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Tips for Dealing with Road Rage

Posted August 19, 2016

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How many people can honestly say they have never gotten angry at another driver while on the road? Who hasn’t hurled a few choice words, or reacted with a rude gesture when a car swoops in front of them with mere inches to spare?  And how often does that anger escalate into something more?

According to a recent survey by AAA, 80 percent of drivers say they have expressed anger, aggression or road rage at least once in the past year.  This does include yelling and honking and angry gestures — all of which are unpleasant but not necessarily dangerous. But 51 percent of people admitted that they tailgated the offending driver on purpose; 24 percent blocked someone from changing lanes; 12 percent deliberately cut off another vehicle; 4 percent got out of their car to argue with the driver who upset them and 3 percent rammed another vehicle on purpose.

So the roads are filled with angry drivers, many of them ready to use their car as a weapon. Amazingly enough, otherwise mild-mannered folks can find themselves building up to that point themselves. Neither situation is good for someone who spends a lot of time driving.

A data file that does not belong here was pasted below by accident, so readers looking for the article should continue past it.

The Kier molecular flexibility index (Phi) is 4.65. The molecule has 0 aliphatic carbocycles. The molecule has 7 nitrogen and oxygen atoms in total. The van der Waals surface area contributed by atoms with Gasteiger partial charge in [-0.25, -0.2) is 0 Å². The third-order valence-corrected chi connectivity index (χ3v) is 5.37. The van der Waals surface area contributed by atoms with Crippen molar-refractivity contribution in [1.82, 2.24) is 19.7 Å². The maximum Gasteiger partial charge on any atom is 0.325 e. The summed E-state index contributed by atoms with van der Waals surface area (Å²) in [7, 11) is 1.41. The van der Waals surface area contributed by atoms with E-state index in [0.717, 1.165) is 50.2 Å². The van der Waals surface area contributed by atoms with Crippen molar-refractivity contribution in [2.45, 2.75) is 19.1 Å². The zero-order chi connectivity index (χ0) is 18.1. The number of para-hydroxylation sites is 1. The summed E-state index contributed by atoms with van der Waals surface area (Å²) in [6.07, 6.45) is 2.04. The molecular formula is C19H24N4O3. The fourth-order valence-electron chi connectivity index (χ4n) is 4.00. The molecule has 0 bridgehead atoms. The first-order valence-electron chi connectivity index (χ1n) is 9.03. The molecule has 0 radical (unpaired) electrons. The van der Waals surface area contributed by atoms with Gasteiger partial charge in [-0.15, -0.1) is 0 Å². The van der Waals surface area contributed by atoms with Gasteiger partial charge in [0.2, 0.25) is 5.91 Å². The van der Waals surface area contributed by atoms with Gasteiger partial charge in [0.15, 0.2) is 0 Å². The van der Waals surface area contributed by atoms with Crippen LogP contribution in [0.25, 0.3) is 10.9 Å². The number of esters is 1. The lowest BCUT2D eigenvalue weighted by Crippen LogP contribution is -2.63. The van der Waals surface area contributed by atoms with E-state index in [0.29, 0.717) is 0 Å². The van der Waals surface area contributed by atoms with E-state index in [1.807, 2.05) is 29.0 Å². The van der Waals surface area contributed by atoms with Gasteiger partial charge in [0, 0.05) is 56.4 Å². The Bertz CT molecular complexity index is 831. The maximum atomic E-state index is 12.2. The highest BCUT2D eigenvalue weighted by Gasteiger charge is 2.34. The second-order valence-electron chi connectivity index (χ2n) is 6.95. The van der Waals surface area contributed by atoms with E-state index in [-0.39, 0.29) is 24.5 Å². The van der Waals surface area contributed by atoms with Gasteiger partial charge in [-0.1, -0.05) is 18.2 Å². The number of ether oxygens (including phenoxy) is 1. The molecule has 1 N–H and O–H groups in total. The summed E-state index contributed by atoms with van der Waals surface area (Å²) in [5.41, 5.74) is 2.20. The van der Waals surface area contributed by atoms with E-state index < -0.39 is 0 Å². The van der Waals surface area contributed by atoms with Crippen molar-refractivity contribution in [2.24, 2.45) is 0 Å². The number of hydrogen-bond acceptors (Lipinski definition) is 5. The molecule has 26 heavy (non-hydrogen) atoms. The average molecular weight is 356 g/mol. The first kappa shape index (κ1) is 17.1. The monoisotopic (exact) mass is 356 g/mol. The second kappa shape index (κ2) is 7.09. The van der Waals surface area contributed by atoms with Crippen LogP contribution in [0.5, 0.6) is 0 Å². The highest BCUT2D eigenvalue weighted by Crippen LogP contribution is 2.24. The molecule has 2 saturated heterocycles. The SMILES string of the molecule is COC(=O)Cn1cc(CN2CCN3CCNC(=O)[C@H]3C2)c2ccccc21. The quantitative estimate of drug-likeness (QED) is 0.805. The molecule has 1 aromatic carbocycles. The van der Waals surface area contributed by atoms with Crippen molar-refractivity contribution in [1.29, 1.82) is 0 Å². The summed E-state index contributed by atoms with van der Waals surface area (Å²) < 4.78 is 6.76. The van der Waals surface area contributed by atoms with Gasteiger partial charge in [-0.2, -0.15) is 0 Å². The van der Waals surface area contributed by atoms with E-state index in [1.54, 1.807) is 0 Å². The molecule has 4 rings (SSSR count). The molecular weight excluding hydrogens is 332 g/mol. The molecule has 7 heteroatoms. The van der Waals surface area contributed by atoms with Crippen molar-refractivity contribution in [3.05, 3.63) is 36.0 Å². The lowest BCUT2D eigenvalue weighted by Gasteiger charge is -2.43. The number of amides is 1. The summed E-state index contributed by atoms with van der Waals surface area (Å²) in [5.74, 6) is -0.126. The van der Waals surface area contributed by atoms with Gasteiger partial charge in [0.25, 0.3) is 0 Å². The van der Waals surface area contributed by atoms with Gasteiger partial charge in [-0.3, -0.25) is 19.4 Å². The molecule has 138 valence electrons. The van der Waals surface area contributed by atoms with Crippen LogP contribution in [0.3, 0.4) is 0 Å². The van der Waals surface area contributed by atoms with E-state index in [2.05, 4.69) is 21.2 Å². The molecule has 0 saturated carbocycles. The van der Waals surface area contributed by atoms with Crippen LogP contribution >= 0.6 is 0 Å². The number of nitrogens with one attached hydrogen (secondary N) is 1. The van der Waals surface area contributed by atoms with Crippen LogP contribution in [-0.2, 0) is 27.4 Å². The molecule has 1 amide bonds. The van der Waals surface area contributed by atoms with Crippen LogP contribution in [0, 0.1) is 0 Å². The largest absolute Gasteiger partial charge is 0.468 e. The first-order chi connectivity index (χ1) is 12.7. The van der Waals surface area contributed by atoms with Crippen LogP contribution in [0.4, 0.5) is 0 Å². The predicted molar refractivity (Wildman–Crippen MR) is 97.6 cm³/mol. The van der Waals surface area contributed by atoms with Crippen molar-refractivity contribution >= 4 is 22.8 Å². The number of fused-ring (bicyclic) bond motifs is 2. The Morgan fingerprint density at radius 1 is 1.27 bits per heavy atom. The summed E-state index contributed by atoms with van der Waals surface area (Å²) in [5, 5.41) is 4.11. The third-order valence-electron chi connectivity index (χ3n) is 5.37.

An article in Psychology Today a few years ago offered a few suggestions to drivers for avoiding road rage in themselves:

  • Practice stress breathing – when someone pulls a stupid move on the road, inhale for a count of four, exhale for a count of four, hold for a count of four and keep repeating those steps until the anger dissipates.
  • Practice kindness to yourself, by realizing that you can’t control other people.
  • Be compassionate to others and stop caring about your “space.” Listen to music and enjoy that, while realizing that road rage is silly.
  • Don’t make eye contact with other drivers, and just focus on controlling your vehicle.

Avoiding another driver with road rage can best be avoided by being a considerate driver. The AAA advises:

  • Be careful when merging that you don’t cut another driver off. If you make a mistake, indicate that you know you are at fault and gesture an apology.
  • If you are in a left hand lane and somebody wants to pass you, move to the right when you can. Even if you are doing the speed limit, or a bit over it, just remember that the left lane is the passing lane.
  • Don’t tailgate.
  • Signal when you merge and change lanes.
  • Be the better person. If somebody wants to merge in front of you, say, “be my guest.” If two of you are angling for the same parking space, let them have it.

Traffic and time pressure can combine to make drive time extremely frustrating. Until the roads fill up with safe, collision-avoiding vehicles, it’s up to drivers to keep road rage at bay.

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